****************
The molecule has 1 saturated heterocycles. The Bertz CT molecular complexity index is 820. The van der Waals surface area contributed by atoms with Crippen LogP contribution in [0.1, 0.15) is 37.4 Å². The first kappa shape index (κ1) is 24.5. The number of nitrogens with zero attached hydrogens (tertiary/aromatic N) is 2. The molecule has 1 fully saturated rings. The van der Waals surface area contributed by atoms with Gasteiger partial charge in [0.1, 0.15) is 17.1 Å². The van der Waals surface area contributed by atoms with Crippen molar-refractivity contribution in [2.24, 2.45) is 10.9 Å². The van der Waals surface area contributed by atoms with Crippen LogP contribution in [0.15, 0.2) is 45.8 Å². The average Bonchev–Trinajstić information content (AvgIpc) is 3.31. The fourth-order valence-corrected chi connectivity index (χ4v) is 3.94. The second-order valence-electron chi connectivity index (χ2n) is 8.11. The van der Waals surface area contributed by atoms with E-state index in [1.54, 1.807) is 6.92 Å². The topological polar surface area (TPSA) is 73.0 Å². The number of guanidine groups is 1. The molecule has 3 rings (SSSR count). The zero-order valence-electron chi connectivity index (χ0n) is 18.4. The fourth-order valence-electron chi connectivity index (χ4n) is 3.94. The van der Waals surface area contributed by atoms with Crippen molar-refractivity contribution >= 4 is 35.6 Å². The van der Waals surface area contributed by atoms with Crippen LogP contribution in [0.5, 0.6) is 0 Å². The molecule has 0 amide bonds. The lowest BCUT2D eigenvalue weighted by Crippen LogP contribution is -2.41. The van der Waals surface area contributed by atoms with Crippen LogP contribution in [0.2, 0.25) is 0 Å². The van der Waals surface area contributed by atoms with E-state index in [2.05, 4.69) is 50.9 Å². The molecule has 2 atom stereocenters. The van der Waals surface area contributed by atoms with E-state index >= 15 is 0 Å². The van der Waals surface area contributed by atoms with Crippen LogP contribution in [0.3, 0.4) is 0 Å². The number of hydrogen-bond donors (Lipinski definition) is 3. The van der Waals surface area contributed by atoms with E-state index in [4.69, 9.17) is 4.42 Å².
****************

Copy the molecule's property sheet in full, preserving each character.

The molecule has 1 saturated heterocycles. The Bertz CT molecular complexity index is 820. The van der Waals surface area contributed by atoms with Crippen LogP contribution in [0.1, 0.15) is 37.4 Å². The first kappa shape index (κ1) is 24.5. The number of nitrogens with zero attached hydrogens (tertiary/aromatic N) is 2. The molecule has 1 fully saturated rings. The van der Waals surface area contributed by atoms with Gasteiger partial charge in [0.1, 0.15) is 17.1 Å². The van der Waals surface area contributed by atoms with Crippen molar-refractivity contribution in [2.24, 2.45) is 10.9 Å². The van der Waals surface area contributed by atoms with Crippen LogP contribution in [0.15, 0.2) is 45.8 Å². The average Bonchev–Trinajstić information content (AvgIpc) is 3.31. The fourth-order valence-corrected chi connectivity index (χ4v) is 3.94. The second-order valence-electron chi connectivity index (χ2n) is 8.11. The van der Waals surface area contributed by atoms with E-state index in [1.54, 1.807) is 6.92 Å². The topological polar surface area (TPSA) is 73.0 Å². The number of guanidine groups is 1. The molecule has 3 rings (SSSR count). The zero-order valence-electron chi connectivity index (χ0n) is 18.4. The fourth-order valence-electron chi connectivity index (χ4n) is 3.94. The van der Waals surface area contributed by atoms with Crippen molar-refractivity contribution >= 4 is 35.6 Å². The van der Waals surface area contributed by atoms with Crippen LogP contribution in [0.5, 0.6) is 0 Å². The molecule has 0 amide bonds. The lowest BCUT2D eigenvalue weighted by Crippen LogP contribution is -2.41. The van der Waals surface area contributed by atoms with Crippen LogP contribution in [0.2, 0.25) is 0 Å². The van der Waals surface area contributed by atoms with E-state index in [2.05, 4.69) is 50.9 Å². The molecule has 2 atom stereocenters. The van der Waals surface area contributed by atoms with E-state index >= 15 is 0 Å². The van der Waals surface area contributed by atoms with Crippen LogP contribution in [0.3, 0.4) is 0 Å². The number of hydrogen-bond donors (Lipinski definition) is 3. The van der Waals surface area contributed by atoms with E-state index in [4.69, 9.17) is 4.42 Å².